Due to tight supplies of dynamic random access memory (DRAM) chips in the past year, producers such as Samsung Electronics and SK Hynix are expanding capacity and quoting lower prices to maintain their lead over competitors and keep out new entrants from China, according to a market research firm.
Experts said that chipmakers' recent moves reported by DRAMexchange, a Taiwan-based firm, are a response to the global demand side of the sector.
Wang Yanhui, head of the Shanghai-based Mobile China Alliance, told the Global Times on Sunday that China's market share is not big enough to cause a reaction by South Korean competitors.
"The top three DRAM players - Samsung, SK Hynix and Micron - are extremely influential in the global DRAM market," Gu Wenjun, chief analyst at Shanghai-based industry researcher iCwise, told the Global Times on Sunday. "China is still in its infancy in DRAM research and development [R&D]."
"DRAM development requires huge investment and poses risks," Wang said. "China still lacks talent in this area."
DRAM prices began to climb in the second half of 2016, driven by strong demand in the year-end busy season.
"With their current market position, South Korean DRAM manufacturers' move may not necessarily be aimed at Chinese competitors," Gu continued. "Take Samsung Electronics, which generates huge revenue from DRAM sales to Chinese mobile phone makers such as Huawei and Xiaomi."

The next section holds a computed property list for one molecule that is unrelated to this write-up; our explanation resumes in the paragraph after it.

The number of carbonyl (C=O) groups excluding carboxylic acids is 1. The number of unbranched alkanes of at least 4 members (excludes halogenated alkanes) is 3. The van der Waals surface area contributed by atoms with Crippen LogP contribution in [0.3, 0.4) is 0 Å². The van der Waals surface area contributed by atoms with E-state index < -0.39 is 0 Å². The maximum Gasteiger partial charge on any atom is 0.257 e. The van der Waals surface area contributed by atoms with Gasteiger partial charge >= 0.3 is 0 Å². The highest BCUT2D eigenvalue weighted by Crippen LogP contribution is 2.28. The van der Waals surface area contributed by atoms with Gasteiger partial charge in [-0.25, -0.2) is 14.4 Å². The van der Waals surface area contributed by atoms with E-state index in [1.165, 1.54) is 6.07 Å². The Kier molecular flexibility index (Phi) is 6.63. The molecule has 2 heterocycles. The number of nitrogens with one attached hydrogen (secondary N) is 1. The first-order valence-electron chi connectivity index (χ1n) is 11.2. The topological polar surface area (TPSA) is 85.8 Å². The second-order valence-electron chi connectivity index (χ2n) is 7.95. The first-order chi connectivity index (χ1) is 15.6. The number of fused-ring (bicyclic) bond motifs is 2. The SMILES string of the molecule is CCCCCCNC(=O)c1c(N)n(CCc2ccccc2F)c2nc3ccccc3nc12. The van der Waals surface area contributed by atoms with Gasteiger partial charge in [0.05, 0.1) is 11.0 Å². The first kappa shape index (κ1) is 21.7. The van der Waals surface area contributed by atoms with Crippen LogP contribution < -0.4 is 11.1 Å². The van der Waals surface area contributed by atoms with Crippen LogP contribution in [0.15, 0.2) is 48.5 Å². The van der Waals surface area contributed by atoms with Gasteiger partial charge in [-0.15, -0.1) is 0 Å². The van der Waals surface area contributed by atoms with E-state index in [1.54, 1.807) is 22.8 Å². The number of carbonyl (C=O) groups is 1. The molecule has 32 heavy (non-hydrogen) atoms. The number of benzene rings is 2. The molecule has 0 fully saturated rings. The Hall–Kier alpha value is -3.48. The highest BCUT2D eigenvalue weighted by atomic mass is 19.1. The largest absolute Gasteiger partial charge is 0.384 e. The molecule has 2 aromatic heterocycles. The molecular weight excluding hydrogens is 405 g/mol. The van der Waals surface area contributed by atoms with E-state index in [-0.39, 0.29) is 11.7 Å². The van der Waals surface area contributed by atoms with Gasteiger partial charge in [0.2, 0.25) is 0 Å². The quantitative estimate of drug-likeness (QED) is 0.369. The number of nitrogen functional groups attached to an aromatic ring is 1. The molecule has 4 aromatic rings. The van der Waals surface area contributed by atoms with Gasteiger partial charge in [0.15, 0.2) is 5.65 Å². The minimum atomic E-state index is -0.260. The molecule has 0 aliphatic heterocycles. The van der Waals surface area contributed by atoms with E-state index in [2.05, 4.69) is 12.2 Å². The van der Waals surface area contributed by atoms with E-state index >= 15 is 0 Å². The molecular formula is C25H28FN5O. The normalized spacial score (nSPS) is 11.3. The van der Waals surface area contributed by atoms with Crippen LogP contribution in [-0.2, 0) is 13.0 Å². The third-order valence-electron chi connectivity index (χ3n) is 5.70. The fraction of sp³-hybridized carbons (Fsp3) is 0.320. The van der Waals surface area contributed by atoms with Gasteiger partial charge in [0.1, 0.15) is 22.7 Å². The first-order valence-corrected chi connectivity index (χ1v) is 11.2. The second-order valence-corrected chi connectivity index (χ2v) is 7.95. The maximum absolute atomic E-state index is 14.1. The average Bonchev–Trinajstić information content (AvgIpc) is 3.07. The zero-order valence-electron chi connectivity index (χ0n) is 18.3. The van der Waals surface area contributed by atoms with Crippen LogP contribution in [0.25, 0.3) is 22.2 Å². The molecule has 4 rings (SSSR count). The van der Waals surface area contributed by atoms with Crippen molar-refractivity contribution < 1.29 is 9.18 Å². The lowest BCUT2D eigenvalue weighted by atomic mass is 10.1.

"Top players may earn a great deal of revenue before any new players enter the market," Gu pointed out. "After all, the market may not be profitable all the time, and price wars might be fatal to the new players.
"Among the global top three major DRAM suppliers, none has much motivation to seek a partnership in China," Gu noted. "This is another roadblock for China to develop independent intellectual property rights in the DRAM area."
To successfully develop the DRAM sector in China, Gu said that it might require national alignment in fundraising, partnership selection for technology sources and intellectual property rights.
"DRAM development might not be profitable in China in the next 10 years," Gu said. "Government, industry, fund providers and academia need to develop a national strategy before any push from the provincial level," Gu added.
DRAMexchange, a market research firm that tracks memory chip pricing, is projecting that DRAM bit supply will grow by 22.5 percent in 2018, up from about 19.5 percent growth this year in 2017.